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What is your Gut Bacteria Telling You?

Did you know that your intestinal bacteria, and the diseases that compromise your health, are closely linked?

Bacteria are microbes that fill and cover your entire body. The lot of them, along with fungi and virus, is your unique assortment called microbiome. They are a gift from you mother during birth ,and developed through your lifestyle.

What is Gut Bacteria?

“Without gut bacteria, we wouldn’t be anything. They are a critical part of us and essential to our health,” says Michel Snyder, PhD., director of Stanford University’s Center for Genomics and Personalized Medicine.

Your intestine is lined with bacteria. They aid digestion, create essential vitamins, inform your immune system, and assist the brain by forming small molecules.

Research seems to indicate that healthy people retain “a very different mix of bacteria” in their intestines compared to unhealthy people. There is keen interest from some scientists in outlining healthy gut bacteria.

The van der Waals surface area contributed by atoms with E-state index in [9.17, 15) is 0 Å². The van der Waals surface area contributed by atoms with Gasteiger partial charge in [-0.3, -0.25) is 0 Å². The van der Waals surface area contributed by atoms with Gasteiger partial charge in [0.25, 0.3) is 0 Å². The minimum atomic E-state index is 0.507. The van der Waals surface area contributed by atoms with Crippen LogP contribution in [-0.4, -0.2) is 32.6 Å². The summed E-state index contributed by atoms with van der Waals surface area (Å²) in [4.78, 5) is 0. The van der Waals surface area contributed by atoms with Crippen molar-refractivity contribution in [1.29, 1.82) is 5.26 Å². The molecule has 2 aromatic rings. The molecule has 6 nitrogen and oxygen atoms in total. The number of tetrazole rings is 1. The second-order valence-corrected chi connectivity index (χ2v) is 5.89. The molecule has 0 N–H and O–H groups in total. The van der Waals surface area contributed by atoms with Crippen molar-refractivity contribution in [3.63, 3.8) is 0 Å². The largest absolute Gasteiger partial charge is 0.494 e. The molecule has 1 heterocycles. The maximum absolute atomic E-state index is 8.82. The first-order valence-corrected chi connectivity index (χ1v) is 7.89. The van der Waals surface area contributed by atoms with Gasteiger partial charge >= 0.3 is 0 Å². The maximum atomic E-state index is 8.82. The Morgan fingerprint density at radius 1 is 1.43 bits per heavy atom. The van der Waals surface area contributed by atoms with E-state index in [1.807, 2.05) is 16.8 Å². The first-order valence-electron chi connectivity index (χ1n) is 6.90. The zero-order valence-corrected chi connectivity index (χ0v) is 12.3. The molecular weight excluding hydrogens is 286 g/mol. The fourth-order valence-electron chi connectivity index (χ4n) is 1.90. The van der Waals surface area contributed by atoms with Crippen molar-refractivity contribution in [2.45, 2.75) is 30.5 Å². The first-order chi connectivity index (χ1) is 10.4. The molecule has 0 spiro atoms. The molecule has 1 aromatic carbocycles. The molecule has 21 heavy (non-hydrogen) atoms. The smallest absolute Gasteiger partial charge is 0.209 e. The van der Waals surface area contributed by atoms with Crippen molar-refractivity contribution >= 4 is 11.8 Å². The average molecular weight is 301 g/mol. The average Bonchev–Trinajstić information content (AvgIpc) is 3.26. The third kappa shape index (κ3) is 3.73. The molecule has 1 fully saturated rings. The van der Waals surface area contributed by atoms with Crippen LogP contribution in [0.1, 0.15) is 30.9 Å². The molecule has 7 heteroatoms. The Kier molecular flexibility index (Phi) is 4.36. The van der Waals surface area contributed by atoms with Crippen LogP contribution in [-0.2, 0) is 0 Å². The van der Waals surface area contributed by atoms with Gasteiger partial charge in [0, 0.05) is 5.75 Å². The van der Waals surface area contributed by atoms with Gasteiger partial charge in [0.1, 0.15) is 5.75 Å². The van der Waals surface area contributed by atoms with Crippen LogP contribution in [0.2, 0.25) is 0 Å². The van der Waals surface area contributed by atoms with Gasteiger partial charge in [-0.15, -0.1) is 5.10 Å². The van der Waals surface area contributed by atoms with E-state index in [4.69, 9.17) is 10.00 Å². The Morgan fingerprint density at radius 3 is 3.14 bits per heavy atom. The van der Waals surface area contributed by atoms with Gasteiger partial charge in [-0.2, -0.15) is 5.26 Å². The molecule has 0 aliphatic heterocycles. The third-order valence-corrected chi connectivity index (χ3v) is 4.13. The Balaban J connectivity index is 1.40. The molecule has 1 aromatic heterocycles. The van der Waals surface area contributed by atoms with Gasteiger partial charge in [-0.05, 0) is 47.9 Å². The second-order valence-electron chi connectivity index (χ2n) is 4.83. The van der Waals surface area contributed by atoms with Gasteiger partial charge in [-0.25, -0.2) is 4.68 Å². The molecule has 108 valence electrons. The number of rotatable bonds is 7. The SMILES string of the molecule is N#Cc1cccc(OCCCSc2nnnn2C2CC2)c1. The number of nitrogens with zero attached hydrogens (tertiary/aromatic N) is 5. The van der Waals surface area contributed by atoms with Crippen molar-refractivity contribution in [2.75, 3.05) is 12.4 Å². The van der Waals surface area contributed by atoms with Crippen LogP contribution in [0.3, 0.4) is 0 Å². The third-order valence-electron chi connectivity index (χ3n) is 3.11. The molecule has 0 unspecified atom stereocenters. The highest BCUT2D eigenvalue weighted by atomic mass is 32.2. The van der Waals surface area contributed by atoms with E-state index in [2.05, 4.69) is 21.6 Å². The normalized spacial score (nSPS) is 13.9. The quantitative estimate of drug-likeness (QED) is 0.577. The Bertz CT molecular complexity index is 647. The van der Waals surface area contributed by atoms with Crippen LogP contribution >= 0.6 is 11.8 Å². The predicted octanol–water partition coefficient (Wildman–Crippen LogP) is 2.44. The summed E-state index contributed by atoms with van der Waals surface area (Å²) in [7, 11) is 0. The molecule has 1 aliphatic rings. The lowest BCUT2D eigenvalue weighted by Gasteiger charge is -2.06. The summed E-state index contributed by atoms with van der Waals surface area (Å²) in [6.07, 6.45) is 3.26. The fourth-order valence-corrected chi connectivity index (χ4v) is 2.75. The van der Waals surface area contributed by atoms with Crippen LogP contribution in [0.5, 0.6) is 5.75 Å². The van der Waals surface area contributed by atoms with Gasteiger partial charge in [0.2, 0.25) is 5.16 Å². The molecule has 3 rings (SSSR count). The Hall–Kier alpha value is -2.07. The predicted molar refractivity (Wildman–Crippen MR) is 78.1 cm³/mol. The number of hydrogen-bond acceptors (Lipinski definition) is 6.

Research also suggests that a diverse set of microbiome is healthiest as well.

What is Your Gut Telling You?

Bacteria may be a way for medical professionals to understand and facilitate earlier diagnoses more accurately.

The immune system appears bolstered by certain bacteria and inflamed by others.

“Many diseases — of the skin, lungs, joints, and other tissue — are caused by inflammation,” notes Joseph Petrosino, PhD., director of the Alkek Center for Metagenomics and Microbiome Research at Baylor College of Medicine. “A bacterial imbalance can lead to elevated inflammation that can advance disease.” 

Care and Feeding of Your Microbiome

Can you change your gut bacteria and reduce your risk for of disease?

You may be able to “reshape” your microbiome. “If you make a long-term dietary change — for example from a high-fat, high-sugar diet to a leaner, more high-fiber diet– it’s possible that you could reshape your microbiome, giving it a healthier profile,” Petrosino says.

This rejuvenated gut will improve your immune system, reduce inflammation, and improve overall health.

Beyond lifestyle, medical treatments will improve too. 

“You could envision a therapy, where people are actually taking specific microbiota, that actually helps them prevent obesity or diabetes,” says Dr. Snyder.

Read the full article here: What Is Your Gut Bacteria Telling You?